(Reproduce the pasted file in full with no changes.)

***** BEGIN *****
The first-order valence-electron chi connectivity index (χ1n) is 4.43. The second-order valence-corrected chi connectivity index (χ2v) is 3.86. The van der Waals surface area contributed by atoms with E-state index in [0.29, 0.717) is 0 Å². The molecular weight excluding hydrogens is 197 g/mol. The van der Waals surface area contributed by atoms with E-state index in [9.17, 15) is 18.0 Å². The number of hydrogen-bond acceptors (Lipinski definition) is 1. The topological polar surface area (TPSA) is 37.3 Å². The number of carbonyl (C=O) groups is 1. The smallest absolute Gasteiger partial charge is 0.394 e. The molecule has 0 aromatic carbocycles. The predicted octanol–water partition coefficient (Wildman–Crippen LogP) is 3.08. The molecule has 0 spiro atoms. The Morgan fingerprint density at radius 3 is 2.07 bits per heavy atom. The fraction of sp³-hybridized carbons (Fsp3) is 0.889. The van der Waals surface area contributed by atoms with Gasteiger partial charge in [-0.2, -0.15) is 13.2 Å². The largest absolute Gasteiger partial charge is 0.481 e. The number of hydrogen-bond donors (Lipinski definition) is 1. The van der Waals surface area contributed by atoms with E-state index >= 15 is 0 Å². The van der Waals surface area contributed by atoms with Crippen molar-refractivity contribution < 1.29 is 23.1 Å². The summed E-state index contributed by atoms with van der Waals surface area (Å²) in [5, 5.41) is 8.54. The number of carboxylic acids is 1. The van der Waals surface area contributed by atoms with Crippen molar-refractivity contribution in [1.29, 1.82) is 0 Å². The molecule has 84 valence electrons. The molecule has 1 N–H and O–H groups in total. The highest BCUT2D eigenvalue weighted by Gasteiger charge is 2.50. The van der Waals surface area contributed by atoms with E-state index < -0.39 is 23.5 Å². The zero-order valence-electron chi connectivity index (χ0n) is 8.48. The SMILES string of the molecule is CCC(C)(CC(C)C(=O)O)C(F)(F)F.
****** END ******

The first-order valence-electron chi connectivity index (χ1n) is 4.43. The second-order valence-corrected chi connectivity index (χ2v) is 3.86. The van der Waals surface area contributed by atoms with E-state index in [0.29, 0.717) is 0 Å². The molecular weight excluding hydrogens is 197 g/mol. The van der Waals surface area contributed by atoms with E-state index in [9.17, 15) is 18.0 Å². The number of hydrogen-bond acceptors (Lipinski definition) is 1. The topological polar surface area (TPSA) is 37.3 Å². The number of carbonyl (C=O) groups is 1. The smallest absolute Gasteiger partial charge is 0.394 e. The molecule has 0 aromatic carbocycles. The predicted octanol–water partition coefficient (Wildman–Crippen LogP) is 3.08. The molecule has 0 spiro atoms. The Morgan fingerprint density at radius 3 is 2.07 bits per heavy atom. The fraction of sp³-hybridized carbons (Fsp3) is 0.889. The van der Waals surface area contributed by atoms with Gasteiger partial charge in [-0.2, -0.15) is 13.2 Å². The largest absolute Gasteiger partial charge is 0.481 e. The number of hydrogen-bond donors (Lipinski definition) is 1. The van der Waals surface area contributed by atoms with E-state index >= 15 is 0 Å². The van der Waals surface area contributed by atoms with Crippen molar-refractivity contribution < 1.29 is 23.1 Å². The summed E-state index contributed by atoms with van der Waals surface area (Å²) in [5, 5.41) is 8.54. The number of carboxylic acids is 1. The van der Waals surface area contributed by atoms with Crippen molar-refractivity contribution in [1.29, 1.82) is 0 Å². The molecule has 84 valence electrons. The molecule has 1 N–H and O–H groups in total. The highest BCUT2D eigenvalue weighted by Gasteiger charge is 2.50. The van der Waals surface area contributed by atoms with E-state index < -0.39 is 23.5 Å². The zero-order valence-electron chi connectivity index (χ0n) is 8.48. The SMILES string of the molecule is CCC(C)(CC(C)C(=O)O)C(F)(F)F.